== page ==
News Brief

Shea Moisture to Pull 'Inclusive' Ad that Erases Black Women After Online Backlash

Shea Moisture's new ad caused an online uproar as it neglected to truly be inclusive and include black women with kinky hair.

In case you're wondering—yes, I'm shaking my head along with you.

Shea Moisture, a beauty brand that many know to be a pioneer of putting the needs of black hair and body care first, is currently under fire for a recent ad they launched on Facebook last week.

Somehow the brand went from this:

To this:

And folks are not happy about it.

This is not the only time Shea Moisture has had to quell the flames of controversy around their products and brand. Two years ago, it was speculated that the UK and US formulas of their Coconut and Hibiscus Curl Enhancing Smoothie were different, and they since clarified that the changes are due to "unique climate conditions."

Just earlier this month, more disappointment swirled around the brand when a hair model interacted with representatives of Shea Moisture at a hair expo in Florida that featured other natural hair brands including Carol's Daughter.

"When [Raquel] Savage went over to the Shea Moisture booth to talk to its representatives — one white woman and one light-skinned, racially ambiguous woman — the latter woman told her Shea Moisture is not a “black” company, but rather a multicultural company that is very diverse," Morgan Jenkins reports for Racked. "The transformation of marketing natural haircare lines is a strong testament to what black consumers gain and lose when their beloved products became a part of larger corporations — “mainstream” can be a loose euphemism to erase blackness altogether."

This backlash then prompted Richelieu Dennis, the CEO and founder of Sundial Brands, to emphasize in an interview with Hello Beautiful that Shea Moisture prioritizes the needs of black women:

It's one thing to want to expand your brand, but it's another to totally go about it by erasing the very people who helped elevate your brand—black women. If it weren't for word of mouth, the black women on YouTube (who already don't get enough credit) who review Shea Moisture products and our coins, Shea Moisture wouldn't be where it is today.

But since the people have spoken, Shea Moisture has responded.

Here's what they had to say:

Wow, okay – so guys, listen, we really f-ed this one up. Please know that our intention was not – and would never be – to disrespect our community, and as such, we are pulling this piece immediately because it does not represent what we intended to communicate. You guys know that we have always stood for inclusion in beauty and have always fought for our community and given them credit for not just building our business but for shifting the beauty landscape. So, the feedback we are seeing here brings to light a very important point. While this campaign included several different videos showing different ethnicities and hair types to demonstrate the breadth and depth of each individual’s hair journey, we must absolutely ensure moving forward that our community is well-represented in each one so that the women who have led this movement never feel that their hair journey is minimized in any way. We are keenly aware of the journey that WOC face – and our work will continue to serve as the inspiration for work like the Perception Institute’s Good Hair Study/Implicit Association Test that suggests that a majority of people, regardless of race and gender, hold some bias towards women of color based on their textured or natural hair. So, you’re right. We are different – and we should know better.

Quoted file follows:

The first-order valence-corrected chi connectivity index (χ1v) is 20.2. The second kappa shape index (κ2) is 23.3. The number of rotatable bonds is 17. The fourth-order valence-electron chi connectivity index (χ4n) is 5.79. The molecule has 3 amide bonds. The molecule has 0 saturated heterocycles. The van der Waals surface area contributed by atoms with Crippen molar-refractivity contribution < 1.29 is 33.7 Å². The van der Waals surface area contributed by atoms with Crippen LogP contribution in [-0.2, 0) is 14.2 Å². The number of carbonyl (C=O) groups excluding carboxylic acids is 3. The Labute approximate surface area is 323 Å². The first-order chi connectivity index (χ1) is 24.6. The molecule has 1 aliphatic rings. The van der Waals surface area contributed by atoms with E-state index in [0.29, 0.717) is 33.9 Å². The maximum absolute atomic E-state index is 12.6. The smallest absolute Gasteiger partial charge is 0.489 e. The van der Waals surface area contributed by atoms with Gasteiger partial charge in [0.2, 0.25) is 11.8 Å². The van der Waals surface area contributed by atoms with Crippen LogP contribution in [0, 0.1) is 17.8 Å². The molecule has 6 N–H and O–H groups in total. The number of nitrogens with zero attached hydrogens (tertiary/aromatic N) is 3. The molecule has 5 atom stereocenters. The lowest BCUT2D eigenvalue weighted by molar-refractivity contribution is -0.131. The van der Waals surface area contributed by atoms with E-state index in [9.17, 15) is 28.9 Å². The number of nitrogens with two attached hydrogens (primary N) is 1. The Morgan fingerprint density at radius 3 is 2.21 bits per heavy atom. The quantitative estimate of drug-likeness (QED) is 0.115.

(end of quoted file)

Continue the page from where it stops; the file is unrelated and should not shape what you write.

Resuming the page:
Thank you all, as always, for the honest and candid feedback. We hear you. We’re listening. We appreciate you. We count on you. And we’re always here for you. Thank you, #SheaFam, for being there for us, even when we make mistakes. Here’s to growing and building together…

Since releasing this statement, it seems that the ad on Facebook has yet to be deleted.


7 Gengetone Acts You Need to Check Out

The streets speak gengetone: Kenya's gengetone sound is reverberating across East Africa and the world, get to know its main purveyors.

Sailors' "Wamlambez!"Wamlambez!" which roughly translates to "those who lick," is the cry the reverberated round the world, pushing the gengetone sound to the global stage. The response "wamnyonyez" roughly translates to "those who suck" and that should tell you all you need to know about the genre.

Known for its lewd lyrics and repetitive (often call and response) hooks, gengetone makes no apologies for belonging to the streets. First of all, most artists that create gengetone are grouped into bands with a few outliers like Zzero Sufuri riding solo. The songs themselves often feature a multiplicity of voices with screams and crowds coming through as ad libs, adding to this idea that this is definitely "outside" music.

Listening to Odi wa Muranga play with his vocal on the track "Thao" it's easy to think that this is the first, but gengetone fits snuggly in a history of sheng rap based on the kapuka style beat. Kapuka is onomatopoeically named, the beats have that repetitive drum-hat-drum skip that sounds like pu-ka-pu-ka-pu. Artists like Nonini were asking women to come over using this riff long before Ochungulo family told them to stay home if they aren't willing to give it up.

Here's seven gengetone groups worth listening to.

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